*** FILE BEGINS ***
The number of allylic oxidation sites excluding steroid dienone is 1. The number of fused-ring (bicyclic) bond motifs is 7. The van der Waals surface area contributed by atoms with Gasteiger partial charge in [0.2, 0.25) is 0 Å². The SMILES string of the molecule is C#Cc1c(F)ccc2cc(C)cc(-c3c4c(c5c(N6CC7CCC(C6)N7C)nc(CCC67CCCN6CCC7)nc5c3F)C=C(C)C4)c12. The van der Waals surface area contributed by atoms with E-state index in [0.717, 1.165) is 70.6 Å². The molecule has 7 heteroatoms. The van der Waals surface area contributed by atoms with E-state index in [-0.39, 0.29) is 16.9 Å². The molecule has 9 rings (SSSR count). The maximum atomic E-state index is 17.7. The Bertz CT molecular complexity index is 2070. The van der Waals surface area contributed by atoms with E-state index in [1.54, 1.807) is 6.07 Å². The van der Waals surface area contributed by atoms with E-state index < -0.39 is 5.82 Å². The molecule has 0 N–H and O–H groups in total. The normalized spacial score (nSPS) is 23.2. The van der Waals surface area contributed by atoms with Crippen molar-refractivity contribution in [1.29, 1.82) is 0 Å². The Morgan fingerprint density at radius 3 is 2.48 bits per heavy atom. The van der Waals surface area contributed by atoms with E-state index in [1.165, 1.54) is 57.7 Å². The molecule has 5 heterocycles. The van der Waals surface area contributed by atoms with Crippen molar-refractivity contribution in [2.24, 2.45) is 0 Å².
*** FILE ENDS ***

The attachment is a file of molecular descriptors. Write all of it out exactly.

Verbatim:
The number of allylic oxidation sites excluding steroid dienone is 1. The number of fused-ring (bicyclic) bond motifs is 7. The van der Waals surface area contributed by atoms with Gasteiger partial charge in [0.2, 0.25) is 0 Å². The SMILES string of the molecule is C#Cc1c(F)ccc2cc(C)cc(-c3c4c(c5c(N6CC7CCC(C6)N7C)nc(CCC67CCCN6CCC7)nc5c3F)C=C(C)C4)c12. The van der Waals surface area contributed by atoms with E-state index in [0.717, 1.165) is 70.6 Å². The molecule has 7 heteroatoms. The van der Waals surface area contributed by atoms with E-state index in [-0.39, 0.29) is 16.9 Å². The molecule has 9 rings (SSSR count). The maximum atomic E-state index is 17.7. The Bertz CT molecular complexity index is 2070. The van der Waals surface area contributed by atoms with E-state index in [1.54, 1.807) is 6.07 Å². The van der Waals surface area contributed by atoms with E-state index < -0.39 is 5.82 Å². The molecule has 0 N–H and O–H groups in total. The normalized spacial score (nSPS) is 23.2. The van der Waals surface area contributed by atoms with Crippen molar-refractivity contribution in [1.29, 1.82) is 0 Å². The Morgan fingerprint density at radius 3 is 2.48 bits per heavy atom. The van der Waals surface area contributed by atoms with E-state index in [1.165, 1.54) is 57.7 Å². The molecule has 5 heterocycles. The van der Waals surface area contributed by atoms with Crippen molar-refractivity contribution in [2.24, 2.45) is 0 Å².